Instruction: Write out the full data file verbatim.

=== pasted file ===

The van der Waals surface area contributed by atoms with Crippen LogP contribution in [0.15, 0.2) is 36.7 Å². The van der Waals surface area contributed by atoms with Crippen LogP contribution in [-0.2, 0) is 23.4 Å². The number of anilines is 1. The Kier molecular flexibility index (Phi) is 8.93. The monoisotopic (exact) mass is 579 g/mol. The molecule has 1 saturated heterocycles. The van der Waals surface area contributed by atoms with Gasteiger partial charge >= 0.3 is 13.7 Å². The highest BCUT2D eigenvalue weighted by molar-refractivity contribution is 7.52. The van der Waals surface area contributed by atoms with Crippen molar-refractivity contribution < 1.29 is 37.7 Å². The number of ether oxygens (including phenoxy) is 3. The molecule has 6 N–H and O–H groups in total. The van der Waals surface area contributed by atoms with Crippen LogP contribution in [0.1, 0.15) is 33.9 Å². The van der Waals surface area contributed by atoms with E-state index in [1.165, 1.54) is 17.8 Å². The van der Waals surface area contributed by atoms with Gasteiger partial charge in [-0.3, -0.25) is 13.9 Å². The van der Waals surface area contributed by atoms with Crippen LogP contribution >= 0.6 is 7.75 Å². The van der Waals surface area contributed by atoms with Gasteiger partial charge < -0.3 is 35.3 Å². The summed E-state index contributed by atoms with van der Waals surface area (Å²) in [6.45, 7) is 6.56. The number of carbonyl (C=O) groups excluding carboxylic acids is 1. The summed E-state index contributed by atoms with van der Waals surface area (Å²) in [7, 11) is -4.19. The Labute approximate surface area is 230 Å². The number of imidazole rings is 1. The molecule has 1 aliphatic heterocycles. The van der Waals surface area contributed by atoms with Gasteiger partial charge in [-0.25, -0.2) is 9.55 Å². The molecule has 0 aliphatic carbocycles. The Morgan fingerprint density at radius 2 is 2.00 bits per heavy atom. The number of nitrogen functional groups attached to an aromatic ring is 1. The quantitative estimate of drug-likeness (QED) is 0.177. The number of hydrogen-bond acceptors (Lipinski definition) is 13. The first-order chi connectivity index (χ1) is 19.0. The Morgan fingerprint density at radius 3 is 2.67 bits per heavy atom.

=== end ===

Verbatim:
The van der Waals surface area contributed by atoms with Crippen LogP contribution in [0.15, 0.2) is 36.7 Å². The van der Waals surface area contributed by atoms with Crippen LogP contribution in [-0.2, 0) is 23.4 Å². The number of anilines is 1. The Kier molecular flexibility index (Phi) is 8.93. The monoisotopic (exact) mass is 579 g/mol. The molecule has 1 saturated heterocycles. The van der Waals surface area contributed by atoms with Gasteiger partial charge >= 0.3 is 13.7 Å². The highest BCUT2D eigenvalue weighted by molar-refractivity contribution is 7.52. The van der Waals surface area contributed by atoms with Crippen molar-refractivity contribution < 1.29 is 37.7 Å². The number of ether oxygens (including phenoxy) is 3. The molecule has 6 N–H and O–H groups in total. The van der Waals surface area contributed by atoms with Crippen LogP contribution in [0.1, 0.15) is 33.9 Å². The van der Waals surface area contributed by atoms with E-state index in [1.165, 1.54) is 17.8 Å². The van der Waals surface area contributed by atoms with Gasteiger partial charge in [-0.3, -0.25) is 13.9 Å². The van der Waals surface area contributed by atoms with Crippen LogP contribution >= 0.6 is 7.75 Å². The van der Waals surface area contributed by atoms with Gasteiger partial charge < -0.3 is 35.3 Å². The summed E-state index contributed by atoms with van der Waals surface area (Å²) in [6.45, 7) is 6.56. The number of carbonyl (C=O) groups excluding carboxylic acids is 1. The summed E-state index contributed by atoms with van der Waals surface area (Å²) in [7, 11) is -4.19. The Labute approximate surface area is 230 Å². The number of imidazole rings is 1. The molecule has 1 aliphatic heterocycles. The van der Waals surface area contributed by atoms with Gasteiger partial charge in [-0.25, -0.2) is 9.55 Å². The molecule has 0 aliphatic carbocycles. The Morgan fingerprint density at radius 2 is 2.00 bits per heavy atom. The number of nitrogen functional groups attached to an aromatic ring is 1. The quantitative estimate of drug-likeness (QED) is 0.177. The number of hydrogen-bond acceptors (Lipinski definition) is 13. The first-order chi connectivity index (χ1) is 19.0. The Morgan fingerprint density at radius 3 is 2.67 bits per heavy atom.